Computers trounce pathologists in predicting lung cancer type, severity

Automating the analysis of slides of lung cancer tissue samples increases the accuracy of tumor classification and patient prognoses, according to a new study.

Assessing a biopsied slice of tissue to determine the grade and severity of a tumor can be highly subjective, but Stanford researchers found that computers could be trained to make accurate assessments of lung cancer tissue.
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Computers can be trained to be more accurate than pathologists in assessing slides of lung cancer tissues, according to a new study by researchers at the Stanford University School of Medicine.

The researchers found that a machine-learning approach to identifying critical disease-related features accurately differentiated between two types of lung cancers and predicted patient survival times better than the standard approach of pathologists classifying tumors by grade and stage.

“Pathology as it is practiced now is very subjective,” said Michael Snyder, PhD, professor and chair of genetics. “Two highly skilled pathologists assessing the same slide will agree only about 60 percent of the time. This approach replaces this subjectivity with sophisticated, quantitative measurements that we feel are likely to improve patient outcomes.”

The research was published Aug. 16 in Nature Communications. Snyder, who directs the Stanford Center for Genomics and Personalized Medicine, shares senior authorship of the study with Daniel Rubin, MD, associate professor of radiology and of medicine. Graduate student Kun-Hsing Yu, MD, is the lead author of the study.

Although the current study focused on lung cancer, the researchers believe that a similar approach could be used for many other types of cancer.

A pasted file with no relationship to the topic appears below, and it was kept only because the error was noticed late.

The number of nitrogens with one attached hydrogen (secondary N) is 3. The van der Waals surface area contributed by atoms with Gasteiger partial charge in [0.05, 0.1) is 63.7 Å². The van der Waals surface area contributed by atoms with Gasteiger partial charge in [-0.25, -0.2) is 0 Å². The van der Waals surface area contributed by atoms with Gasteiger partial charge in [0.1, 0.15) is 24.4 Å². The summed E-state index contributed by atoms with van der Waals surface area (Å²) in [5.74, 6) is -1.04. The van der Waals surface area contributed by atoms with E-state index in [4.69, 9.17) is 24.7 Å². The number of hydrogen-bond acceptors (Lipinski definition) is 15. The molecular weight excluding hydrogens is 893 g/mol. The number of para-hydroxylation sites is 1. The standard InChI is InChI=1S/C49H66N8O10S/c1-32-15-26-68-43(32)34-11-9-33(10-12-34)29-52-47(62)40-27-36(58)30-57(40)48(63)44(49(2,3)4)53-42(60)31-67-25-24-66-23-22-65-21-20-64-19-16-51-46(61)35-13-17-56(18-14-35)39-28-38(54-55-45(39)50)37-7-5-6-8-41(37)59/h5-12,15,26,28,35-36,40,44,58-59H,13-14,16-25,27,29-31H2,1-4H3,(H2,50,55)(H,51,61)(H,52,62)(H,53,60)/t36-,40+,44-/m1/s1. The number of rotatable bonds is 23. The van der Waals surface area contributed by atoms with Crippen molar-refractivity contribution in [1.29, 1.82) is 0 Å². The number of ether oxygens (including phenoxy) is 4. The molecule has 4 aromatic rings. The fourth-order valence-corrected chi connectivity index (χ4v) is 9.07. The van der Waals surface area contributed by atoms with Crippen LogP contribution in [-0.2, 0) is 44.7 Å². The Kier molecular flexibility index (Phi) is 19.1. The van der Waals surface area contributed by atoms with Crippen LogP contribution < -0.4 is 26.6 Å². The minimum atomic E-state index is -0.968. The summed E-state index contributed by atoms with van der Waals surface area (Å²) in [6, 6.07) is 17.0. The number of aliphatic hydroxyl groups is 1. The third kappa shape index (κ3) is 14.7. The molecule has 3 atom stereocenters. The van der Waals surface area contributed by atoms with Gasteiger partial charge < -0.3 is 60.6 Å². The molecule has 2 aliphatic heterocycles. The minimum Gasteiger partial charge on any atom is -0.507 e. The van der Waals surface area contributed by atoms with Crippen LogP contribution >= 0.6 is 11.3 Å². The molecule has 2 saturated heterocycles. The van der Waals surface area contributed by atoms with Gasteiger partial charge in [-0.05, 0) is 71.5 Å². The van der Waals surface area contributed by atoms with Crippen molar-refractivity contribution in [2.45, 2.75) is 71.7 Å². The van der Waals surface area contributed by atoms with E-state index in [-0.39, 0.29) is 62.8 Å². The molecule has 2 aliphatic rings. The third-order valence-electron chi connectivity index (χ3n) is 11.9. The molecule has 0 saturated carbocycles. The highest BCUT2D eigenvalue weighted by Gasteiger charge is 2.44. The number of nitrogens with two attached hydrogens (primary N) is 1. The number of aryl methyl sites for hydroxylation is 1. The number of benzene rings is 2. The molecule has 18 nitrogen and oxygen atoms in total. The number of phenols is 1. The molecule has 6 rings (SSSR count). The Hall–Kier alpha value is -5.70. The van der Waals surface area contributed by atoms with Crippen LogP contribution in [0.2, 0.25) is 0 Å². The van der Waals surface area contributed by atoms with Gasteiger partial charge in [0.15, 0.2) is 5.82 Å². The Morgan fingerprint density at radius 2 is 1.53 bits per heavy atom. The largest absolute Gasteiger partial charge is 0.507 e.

“Ultimately this technique will give us insight into the molecular mechanisms of cancer by connecting important pathological features with outcome data,” said Snyder.

Assessing severity of cancer

For decades, pathologists have assessed the severity, or “grade,” of cancer by using a light microscope to examine thin cross-sections of tumor tissue mounted on glass slides. The more abnormal the tumor tissue appeared — in terms of cell size and shape, among other indicators — the higher the grade. A stage is also assigned based on whether and where the cancer has spread throughout the body.

Michael Snyder

Often a cancer’s grade and stage can be used to predict how the patient will fare. They also can help clinicians decide how, and how aggressively, to treat the disease. This classification system doesn’t always work well for lung cancer, however. In particular, the lung cancer subtypes of adenocarcinoma and squamous cell carcinoma can be difficult to tell apart when examining tissue culture slides. Furthermore, the stage and grade of a patient’s cancer doesn’t always correlate with their prognosis, which can vary widely. Fifty percent of stage-1 adenocarcinoma patients, for example, die within five years of their diagnosis, while about 15 percent survive more than 10 years.